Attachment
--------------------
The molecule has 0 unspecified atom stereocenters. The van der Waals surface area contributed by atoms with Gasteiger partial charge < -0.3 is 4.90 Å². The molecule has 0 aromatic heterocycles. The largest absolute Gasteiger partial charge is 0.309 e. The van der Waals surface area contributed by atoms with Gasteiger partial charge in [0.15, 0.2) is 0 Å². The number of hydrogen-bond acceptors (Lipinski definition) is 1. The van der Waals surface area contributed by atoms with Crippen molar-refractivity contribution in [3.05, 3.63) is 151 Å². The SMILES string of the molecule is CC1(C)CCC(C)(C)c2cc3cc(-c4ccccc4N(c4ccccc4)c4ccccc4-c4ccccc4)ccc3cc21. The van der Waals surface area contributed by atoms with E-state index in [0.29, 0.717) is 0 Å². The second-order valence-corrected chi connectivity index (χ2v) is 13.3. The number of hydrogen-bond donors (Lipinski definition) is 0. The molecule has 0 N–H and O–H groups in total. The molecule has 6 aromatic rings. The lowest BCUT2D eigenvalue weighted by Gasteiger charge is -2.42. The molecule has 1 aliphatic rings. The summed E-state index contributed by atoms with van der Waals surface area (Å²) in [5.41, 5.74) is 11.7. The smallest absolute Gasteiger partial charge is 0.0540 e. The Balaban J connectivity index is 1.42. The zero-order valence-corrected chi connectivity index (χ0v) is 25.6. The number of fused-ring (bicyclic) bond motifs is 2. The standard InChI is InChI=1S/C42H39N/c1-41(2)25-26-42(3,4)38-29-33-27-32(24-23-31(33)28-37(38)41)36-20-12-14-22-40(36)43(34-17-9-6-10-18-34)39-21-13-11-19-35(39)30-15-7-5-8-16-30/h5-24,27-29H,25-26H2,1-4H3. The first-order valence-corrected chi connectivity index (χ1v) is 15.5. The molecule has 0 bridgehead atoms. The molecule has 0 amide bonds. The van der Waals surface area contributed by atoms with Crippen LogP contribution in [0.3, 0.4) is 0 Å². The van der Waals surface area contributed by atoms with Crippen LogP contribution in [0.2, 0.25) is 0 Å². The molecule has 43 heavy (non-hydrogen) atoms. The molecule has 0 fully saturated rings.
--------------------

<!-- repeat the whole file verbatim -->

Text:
The molecule has 0 unspecified atom stereocenters. The van der Waals surface area contributed by atoms with Gasteiger partial charge < -0.3 is 4.90 Å². The molecule has 0 aromatic heterocycles. The largest absolute Gasteiger partial charge is 0.309 e. The van der Waals surface area contributed by atoms with Gasteiger partial charge in [0.15, 0.2) is 0 Å². The number of hydrogen-bond acceptors (Lipinski definition) is 1. The van der Waals surface area contributed by atoms with Crippen molar-refractivity contribution in [3.05, 3.63) is 151 Å². The SMILES string of the molecule is CC1(C)CCC(C)(C)c2cc3cc(-c4ccccc4N(c4ccccc4)c4ccccc4-c4ccccc4)ccc3cc21. The van der Waals surface area contributed by atoms with E-state index in [0.29, 0.717) is 0 Å². The second-order valence-corrected chi connectivity index (χ2v) is 13.3. The number of hydrogen-bond donors (Lipinski definition) is 0. The molecule has 0 N–H and O–H groups in total. The molecule has 6 aromatic rings. The lowest BCUT2D eigenvalue weighted by Gasteiger charge is -2.42. The molecule has 1 aliphatic rings. The summed E-state index contributed by atoms with van der Waals surface area (Å²) in [5.41, 5.74) is 11.7. The smallest absolute Gasteiger partial charge is 0.0540 e. The Balaban J connectivity index is 1.42. The zero-order valence-corrected chi connectivity index (χ0v) is 25.6. The number of fused-ring (bicyclic) bond motifs is 2. The standard InChI is InChI=1S/C42H39N/c1-41(2)25-26-42(3,4)38-29-33-27-32(24-23-31(33)28-37(38)41)36-20-12-14-22-40(36)43(34-17-9-6-10-18-34)39-21-13-11-19-35(39)30-15-7-5-8-16-30/h5-24,27-29H,25-26H2,1-4H3. The first-order valence-corrected chi connectivity index (χ1v) is 15.5. The molecule has 0 bridgehead atoms. The molecule has 0 amide bonds. The van der Waals surface area contributed by atoms with Crippen LogP contribution in [0.3, 0.4) is 0 Å². The van der Waals surface area contributed by atoms with Crippen LogP contribution in [0.2, 0.25) is 0 Å². The molecule has 43 heavy (non-hydrogen) atoms. The molecule has 0 fully saturated rings.